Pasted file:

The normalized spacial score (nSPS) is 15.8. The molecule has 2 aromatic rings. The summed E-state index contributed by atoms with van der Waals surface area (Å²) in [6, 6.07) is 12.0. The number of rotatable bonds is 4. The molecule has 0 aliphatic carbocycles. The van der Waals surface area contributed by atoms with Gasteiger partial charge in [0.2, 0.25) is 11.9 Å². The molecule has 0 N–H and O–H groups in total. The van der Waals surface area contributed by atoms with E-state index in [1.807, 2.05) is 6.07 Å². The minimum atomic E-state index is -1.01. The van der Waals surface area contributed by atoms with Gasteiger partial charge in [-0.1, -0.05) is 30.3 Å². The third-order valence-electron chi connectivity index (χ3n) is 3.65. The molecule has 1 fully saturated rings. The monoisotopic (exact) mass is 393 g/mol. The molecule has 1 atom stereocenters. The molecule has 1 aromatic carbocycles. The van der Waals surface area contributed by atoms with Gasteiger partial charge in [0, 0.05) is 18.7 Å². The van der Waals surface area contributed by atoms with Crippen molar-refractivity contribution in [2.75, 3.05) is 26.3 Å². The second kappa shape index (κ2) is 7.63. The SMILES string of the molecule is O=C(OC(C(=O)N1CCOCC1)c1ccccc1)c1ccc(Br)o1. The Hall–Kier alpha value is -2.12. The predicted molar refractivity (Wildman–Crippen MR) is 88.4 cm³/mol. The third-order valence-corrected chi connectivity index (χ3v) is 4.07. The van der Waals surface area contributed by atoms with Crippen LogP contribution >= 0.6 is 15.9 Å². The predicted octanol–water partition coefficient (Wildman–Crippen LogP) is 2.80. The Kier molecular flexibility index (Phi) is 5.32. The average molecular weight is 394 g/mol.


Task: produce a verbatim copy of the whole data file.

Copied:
The normalized spacial score (nSPS) is 15.8. The molecule has 2 aromatic rings. The summed E-state index contributed by atoms with van der Waals surface area (Å²) in [6, 6.07) is 12.0. The number of rotatable bonds is 4. The molecule has 0 aliphatic carbocycles. The van der Waals surface area contributed by atoms with Gasteiger partial charge in [0.2, 0.25) is 11.9 Å². The molecule has 0 N–H and O–H groups in total. The van der Waals surface area contributed by atoms with E-state index in [1.807, 2.05) is 6.07 Å². The minimum atomic E-state index is -1.01. The van der Waals surface area contributed by atoms with Gasteiger partial charge in [-0.1, -0.05) is 30.3 Å². The third-order valence-electron chi connectivity index (χ3n) is 3.65. The molecule has 1 fully saturated rings. The monoisotopic (exact) mass is 393 g/mol. The molecule has 1 atom stereocenters. The molecule has 1 aromatic carbocycles. The van der Waals surface area contributed by atoms with Gasteiger partial charge in [0, 0.05) is 18.7 Å². The van der Waals surface area contributed by atoms with Crippen molar-refractivity contribution in [2.75, 3.05) is 26.3 Å². The second kappa shape index (κ2) is 7.63. The SMILES string of the molecule is O=C(OC(C(=O)N1CCOCC1)c1ccccc1)c1ccc(Br)o1. The Hall–Kier alpha value is -2.12. The predicted molar refractivity (Wildman–Crippen MR) is 88.4 cm³/mol. The third-order valence-corrected chi connectivity index (χ3v) is 4.07. The van der Waals surface area contributed by atoms with Crippen LogP contribution >= 0.6 is 15.9 Å². The predicted octanol–water partition coefficient (Wildman–Crippen LogP) is 2.80. The Kier molecular flexibility index (Phi) is 5.32. The average molecular weight is 394 g/mol.